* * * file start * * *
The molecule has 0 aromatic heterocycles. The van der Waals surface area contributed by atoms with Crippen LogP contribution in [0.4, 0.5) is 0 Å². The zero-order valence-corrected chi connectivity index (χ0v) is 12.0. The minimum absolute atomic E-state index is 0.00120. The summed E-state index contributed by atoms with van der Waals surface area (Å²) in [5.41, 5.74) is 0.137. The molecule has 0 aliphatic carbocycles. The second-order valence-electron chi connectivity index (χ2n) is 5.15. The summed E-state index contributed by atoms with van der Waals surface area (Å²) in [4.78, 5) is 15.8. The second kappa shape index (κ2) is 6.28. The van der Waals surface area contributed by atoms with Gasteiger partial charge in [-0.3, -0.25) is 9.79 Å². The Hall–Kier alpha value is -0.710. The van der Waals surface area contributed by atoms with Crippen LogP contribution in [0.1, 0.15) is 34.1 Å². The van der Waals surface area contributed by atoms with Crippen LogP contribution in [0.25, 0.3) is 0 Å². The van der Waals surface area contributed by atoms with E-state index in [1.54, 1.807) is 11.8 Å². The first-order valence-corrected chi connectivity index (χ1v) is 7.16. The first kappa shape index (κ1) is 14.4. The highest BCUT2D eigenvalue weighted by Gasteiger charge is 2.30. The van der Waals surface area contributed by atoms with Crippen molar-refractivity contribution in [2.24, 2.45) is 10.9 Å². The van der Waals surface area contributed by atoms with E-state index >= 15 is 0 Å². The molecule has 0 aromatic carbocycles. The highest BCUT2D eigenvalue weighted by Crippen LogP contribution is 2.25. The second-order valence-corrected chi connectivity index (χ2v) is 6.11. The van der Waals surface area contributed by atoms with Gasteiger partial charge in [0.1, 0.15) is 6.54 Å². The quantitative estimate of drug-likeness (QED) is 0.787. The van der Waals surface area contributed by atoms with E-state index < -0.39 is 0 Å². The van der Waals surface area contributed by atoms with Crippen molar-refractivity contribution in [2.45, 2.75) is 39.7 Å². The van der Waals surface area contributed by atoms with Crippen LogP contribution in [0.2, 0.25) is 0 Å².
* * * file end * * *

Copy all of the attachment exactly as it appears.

The molecule has 0 aromatic heterocycles. The van der Waals surface area contributed by atoms with Crippen LogP contribution in [0.4, 0.5) is 0 Å². The zero-order valence-corrected chi connectivity index (χ0v) is 12.0. The minimum absolute atomic E-state index is 0.00120. The summed E-state index contributed by atoms with van der Waals surface area (Å²) in [5.41, 5.74) is 0.137. The molecule has 0 aliphatic carbocycles. The second-order valence-electron chi connectivity index (χ2n) is 5.15. The summed E-state index contributed by atoms with van der Waals surface area (Å²) in [4.78, 5) is 15.8. The second kappa shape index (κ2) is 6.28. The van der Waals surface area contributed by atoms with Gasteiger partial charge in [-0.3, -0.25) is 9.79 Å². The Hall–Kier alpha value is -0.710. The van der Waals surface area contributed by atoms with Crippen LogP contribution in [0.1, 0.15) is 34.1 Å². The van der Waals surface area contributed by atoms with Crippen LogP contribution in [0.25, 0.3) is 0 Å². The van der Waals surface area contributed by atoms with E-state index in [1.54, 1.807) is 11.8 Å². The first-order valence-corrected chi connectivity index (χ1v) is 7.16. The first kappa shape index (κ1) is 14.4. The highest BCUT2D eigenvalue weighted by Gasteiger charge is 2.30. The van der Waals surface area contributed by atoms with Crippen molar-refractivity contribution in [2.24, 2.45) is 10.9 Å². The van der Waals surface area contributed by atoms with E-state index >= 15 is 0 Å². The molecule has 0 aromatic carbocycles. The highest BCUT2D eigenvalue weighted by Crippen LogP contribution is 2.25. The second-order valence-corrected chi connectivity index (χ2v) is 6.11. The van der Waals surface area contributed by atoms with Gasteiger partial charge in [0.1, 0.15) is 6.54 Å². The quantitative estimate of drug-likeness (QED) is 0.787. The van der Waals surface area contributed by atoms with E-state index < -0.39 is 0 Å². The van der Waals surface area contributed by atoms with Crippen molar-refractivity contribution in [2.45, 2.75) is 39.7 Å². The van der Waals surface area contributed by atoms with Crippen LogP contribution in [0.2, 0.25) is 0 Å².